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The influence of antenatal imaging on prenatal bonding in uncomplicated pregnancies: a mixed methods analysis

Skelton, E. ORCID: 0000-0003-0132-7948, Cromb, D., Smith, A. , Harrison, G. ORCID: 0000-0003-2795-8190, Rutherford, M., Malamateniou, C. ORCID: 0000-0002-2352-8575 & Ayers, S. ORCID: 0000-0002-6153-2460 (2024). The influence of antenatal imaging on prenatal bonding in uncomplicated pregnancies: a mixed methods analysis. BMC Pregnancy and Childbirth, 265(1), article number 265. doi: 10.1186/s12884-024-06469-0


Prenatal bonding describes the emotional connection expectant parents form to their unborn child. Research acknowledges the association between antenatal imaging and enhanced bonding, but the influencing factors are not well understood, particularly for fathers or when using advanced techniques like fetal magnetic resonance imaging (MRI). This study aimed to identify variables which may predict increased bonding after imaging.

First-time expectant parents (mothers = 58, fathers = 18) completed a two-part questionnaire (QualtricsXM™) about their expectations and experiences of ultrasound (n = 64) or fetal MRI (n = 12) scans in uncomplicated pregnancies. A modified version of the Prenatal Attachment Inventory (PAI) was used to measure bonding. Qualitative data were collected through open-ended questions. Multivariate linear regression models were used to identify significant parent and imaging predictors for bonding. Qualitative content analysis of free-text responses was conducted to further understand the predictors’ influences.

Bonding scores were significantly increased after imaging for mothers and fathers (p < 0.05). MRI-parents reported significantly higher bonding than ultrasound-parents (p = 0.02). In the first regression model of parent factors (adjusted R2 = 0.17, F = 2.88, p < 0.01), employment status (β = -0.38, p < 0.05) was a significant predictor for bonding post-imaging. The second model of imaging factors (adjusted R2 = 0.19, F = 3.85, p < 0.01) showed imaging modality (β = -0.53), imaging experience (β = 0.42) and parental excitement after the scan (β = 0.29) were significantly (p < 0.05) associated with increased bonding. Seventeen coded themes were generated from the qualitative content analysis, describing how scans offered reassurance about fetal wellbeing and the opportunity to connect with the baby through quality interactions with imaging professionals. A positive scan experience helped parents to feel excited about parenthood. Fetal MRI was considered a superior modality to ultrasound.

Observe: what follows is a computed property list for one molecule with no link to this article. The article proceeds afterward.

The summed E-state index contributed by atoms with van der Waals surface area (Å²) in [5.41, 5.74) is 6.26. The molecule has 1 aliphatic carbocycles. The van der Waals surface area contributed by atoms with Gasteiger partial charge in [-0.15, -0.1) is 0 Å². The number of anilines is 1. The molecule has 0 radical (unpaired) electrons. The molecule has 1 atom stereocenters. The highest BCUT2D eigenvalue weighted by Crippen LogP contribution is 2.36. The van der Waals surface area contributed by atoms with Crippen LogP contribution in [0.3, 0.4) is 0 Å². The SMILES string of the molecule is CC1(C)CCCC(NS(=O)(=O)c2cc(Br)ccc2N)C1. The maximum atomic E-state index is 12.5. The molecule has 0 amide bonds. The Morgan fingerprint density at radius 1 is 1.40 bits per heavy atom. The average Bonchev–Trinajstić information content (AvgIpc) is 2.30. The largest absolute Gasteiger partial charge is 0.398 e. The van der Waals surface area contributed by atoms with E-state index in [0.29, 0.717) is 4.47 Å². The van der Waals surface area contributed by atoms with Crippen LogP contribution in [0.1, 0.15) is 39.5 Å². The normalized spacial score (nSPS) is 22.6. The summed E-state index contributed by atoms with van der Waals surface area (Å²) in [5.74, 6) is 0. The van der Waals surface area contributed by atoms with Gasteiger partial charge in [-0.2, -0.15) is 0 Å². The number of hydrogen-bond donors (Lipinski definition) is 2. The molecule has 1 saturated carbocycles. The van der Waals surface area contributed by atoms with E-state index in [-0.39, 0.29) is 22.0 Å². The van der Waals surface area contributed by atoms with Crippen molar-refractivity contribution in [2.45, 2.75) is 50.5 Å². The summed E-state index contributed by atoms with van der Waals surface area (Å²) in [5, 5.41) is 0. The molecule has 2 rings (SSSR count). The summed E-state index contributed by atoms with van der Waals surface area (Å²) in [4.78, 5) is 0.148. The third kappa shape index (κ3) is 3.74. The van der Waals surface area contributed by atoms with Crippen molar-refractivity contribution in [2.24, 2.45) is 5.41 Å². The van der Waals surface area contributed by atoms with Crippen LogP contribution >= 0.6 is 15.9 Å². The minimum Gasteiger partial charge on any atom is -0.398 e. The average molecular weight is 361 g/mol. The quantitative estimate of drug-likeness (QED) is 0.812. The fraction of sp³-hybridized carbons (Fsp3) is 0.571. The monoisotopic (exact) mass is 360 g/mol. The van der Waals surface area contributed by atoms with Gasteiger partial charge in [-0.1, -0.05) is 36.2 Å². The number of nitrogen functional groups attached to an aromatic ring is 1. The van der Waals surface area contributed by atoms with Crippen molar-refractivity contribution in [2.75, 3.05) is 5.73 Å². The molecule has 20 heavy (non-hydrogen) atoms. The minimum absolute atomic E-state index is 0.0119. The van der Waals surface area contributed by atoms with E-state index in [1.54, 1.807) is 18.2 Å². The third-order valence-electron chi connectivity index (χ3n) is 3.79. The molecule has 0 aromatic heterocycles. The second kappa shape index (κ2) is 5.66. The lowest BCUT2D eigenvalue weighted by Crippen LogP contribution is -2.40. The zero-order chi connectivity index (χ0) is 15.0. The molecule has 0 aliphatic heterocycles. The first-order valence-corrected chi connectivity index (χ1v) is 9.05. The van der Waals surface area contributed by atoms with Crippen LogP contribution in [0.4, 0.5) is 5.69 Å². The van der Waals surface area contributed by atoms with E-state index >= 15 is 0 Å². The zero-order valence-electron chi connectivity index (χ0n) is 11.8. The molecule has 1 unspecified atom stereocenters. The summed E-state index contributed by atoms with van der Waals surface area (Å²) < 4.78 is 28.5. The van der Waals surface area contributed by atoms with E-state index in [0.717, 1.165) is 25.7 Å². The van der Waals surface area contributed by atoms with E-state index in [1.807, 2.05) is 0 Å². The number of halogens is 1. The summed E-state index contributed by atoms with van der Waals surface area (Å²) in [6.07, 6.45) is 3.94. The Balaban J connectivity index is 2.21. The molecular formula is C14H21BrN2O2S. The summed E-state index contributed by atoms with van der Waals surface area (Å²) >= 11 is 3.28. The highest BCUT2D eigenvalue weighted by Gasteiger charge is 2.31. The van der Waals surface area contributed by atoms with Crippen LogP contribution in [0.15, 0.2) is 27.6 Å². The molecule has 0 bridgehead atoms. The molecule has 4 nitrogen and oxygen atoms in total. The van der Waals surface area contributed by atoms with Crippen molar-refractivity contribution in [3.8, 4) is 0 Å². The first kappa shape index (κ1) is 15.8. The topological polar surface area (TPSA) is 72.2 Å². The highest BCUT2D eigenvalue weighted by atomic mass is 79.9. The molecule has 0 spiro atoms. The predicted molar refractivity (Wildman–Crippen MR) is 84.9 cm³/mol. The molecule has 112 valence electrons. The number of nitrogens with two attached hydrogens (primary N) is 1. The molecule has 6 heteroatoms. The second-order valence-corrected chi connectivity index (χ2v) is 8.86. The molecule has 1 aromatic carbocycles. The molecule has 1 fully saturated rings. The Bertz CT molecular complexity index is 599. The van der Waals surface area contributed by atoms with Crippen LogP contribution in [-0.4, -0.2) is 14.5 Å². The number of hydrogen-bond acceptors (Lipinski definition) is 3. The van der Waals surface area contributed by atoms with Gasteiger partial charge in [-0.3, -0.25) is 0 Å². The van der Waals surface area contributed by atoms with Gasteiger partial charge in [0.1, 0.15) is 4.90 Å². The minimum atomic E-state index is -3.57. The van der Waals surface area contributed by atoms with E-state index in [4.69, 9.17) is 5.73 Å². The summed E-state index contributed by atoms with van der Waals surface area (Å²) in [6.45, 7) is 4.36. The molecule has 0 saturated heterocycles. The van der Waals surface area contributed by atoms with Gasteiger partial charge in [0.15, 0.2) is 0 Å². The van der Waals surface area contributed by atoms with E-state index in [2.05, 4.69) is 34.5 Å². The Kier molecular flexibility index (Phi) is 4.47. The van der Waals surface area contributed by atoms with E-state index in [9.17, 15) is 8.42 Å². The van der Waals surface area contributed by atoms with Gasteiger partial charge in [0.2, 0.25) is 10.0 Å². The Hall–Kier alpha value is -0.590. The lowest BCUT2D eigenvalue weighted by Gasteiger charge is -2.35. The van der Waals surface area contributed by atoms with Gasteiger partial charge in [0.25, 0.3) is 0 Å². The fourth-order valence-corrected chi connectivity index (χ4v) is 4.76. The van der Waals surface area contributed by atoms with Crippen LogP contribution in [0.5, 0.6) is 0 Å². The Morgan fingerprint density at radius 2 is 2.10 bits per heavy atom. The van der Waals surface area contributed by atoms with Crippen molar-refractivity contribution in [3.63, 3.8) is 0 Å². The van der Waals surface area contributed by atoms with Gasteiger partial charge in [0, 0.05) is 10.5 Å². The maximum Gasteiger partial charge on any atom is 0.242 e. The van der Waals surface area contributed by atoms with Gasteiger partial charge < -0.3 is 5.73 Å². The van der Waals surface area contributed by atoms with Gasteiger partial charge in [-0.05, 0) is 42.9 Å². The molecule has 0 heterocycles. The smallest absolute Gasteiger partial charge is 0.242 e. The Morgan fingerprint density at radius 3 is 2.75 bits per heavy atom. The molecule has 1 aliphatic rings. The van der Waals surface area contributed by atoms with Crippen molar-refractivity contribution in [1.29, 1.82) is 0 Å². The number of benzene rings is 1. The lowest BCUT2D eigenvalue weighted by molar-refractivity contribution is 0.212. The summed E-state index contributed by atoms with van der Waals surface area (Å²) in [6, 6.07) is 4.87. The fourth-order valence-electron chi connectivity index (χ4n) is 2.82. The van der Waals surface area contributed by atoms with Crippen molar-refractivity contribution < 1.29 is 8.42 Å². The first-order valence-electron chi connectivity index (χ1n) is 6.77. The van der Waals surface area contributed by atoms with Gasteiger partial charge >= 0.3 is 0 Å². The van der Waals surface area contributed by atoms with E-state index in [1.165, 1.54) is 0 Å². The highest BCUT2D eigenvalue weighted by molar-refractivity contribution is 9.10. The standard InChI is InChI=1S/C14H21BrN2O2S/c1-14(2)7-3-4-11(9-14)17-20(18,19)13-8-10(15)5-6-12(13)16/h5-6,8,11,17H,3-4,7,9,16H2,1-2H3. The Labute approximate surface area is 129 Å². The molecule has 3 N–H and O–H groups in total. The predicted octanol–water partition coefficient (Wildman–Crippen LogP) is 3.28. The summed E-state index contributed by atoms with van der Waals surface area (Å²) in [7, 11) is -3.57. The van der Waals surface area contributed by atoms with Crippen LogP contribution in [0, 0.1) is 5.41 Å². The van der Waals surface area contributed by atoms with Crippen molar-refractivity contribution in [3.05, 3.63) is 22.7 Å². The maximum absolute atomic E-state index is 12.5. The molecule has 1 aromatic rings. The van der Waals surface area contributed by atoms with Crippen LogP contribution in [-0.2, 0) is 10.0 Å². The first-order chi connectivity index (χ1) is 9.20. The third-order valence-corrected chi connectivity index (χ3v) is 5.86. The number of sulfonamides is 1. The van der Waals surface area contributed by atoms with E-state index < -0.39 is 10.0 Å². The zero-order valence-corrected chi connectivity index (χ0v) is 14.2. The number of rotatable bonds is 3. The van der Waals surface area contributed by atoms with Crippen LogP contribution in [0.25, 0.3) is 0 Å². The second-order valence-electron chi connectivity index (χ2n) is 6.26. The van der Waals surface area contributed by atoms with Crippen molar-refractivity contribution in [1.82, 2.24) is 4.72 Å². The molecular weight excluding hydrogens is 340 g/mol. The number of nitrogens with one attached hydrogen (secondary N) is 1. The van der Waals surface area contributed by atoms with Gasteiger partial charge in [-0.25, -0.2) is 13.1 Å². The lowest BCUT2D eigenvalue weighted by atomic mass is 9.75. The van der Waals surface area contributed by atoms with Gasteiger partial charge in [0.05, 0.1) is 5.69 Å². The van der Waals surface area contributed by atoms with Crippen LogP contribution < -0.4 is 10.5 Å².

Antenatal imaging provides reassurance of fetal development which affirms parents’ emotional investment in the pregnancy and supports the growing connection. Imaging professionals are uniquely positioned to provide parent-centred experiences which may enhance parental excitement and facilitate bonding.

Publication Type: Article
Additional Information: This article is licensed under a Creative Commons Attribution 4.0 International License, which permits use, sharing, adaptation, distribution and reproduction in any medium or format, as long as you give appropriate credit to the original author(s) and the source, provide a link to the Creative Commons licence, and indicate if changes were made. The images or other third party material in this article are included in the article's Creative Commons licence, unless indicated otherwise in a credit line to the material. If material is not included in the article's Creative Commons licence and your intended use is not permitted by statutory regulation or exceeds the permitted use, you will need to obtain permission directly from the copyright holder. To view a copy of this licence, visit The Creative Commons Public Domain Dedication waiver ( applies to the data made available in this article, unless otherwise stated in a credit line to the data.
Publisher Keywords: Attachment, Bonding, Fetal, Imaging, MRI, Parent, Ultrasound
Subjects: B Philosophy. Psychology. Religion > BF Psychology
R Medicine > RC Internal medicine
Departments: School of Health & Psychological Sciences
School of Health & Psychological Sciences > Midwifery & Radiography
SWORD Depositor:
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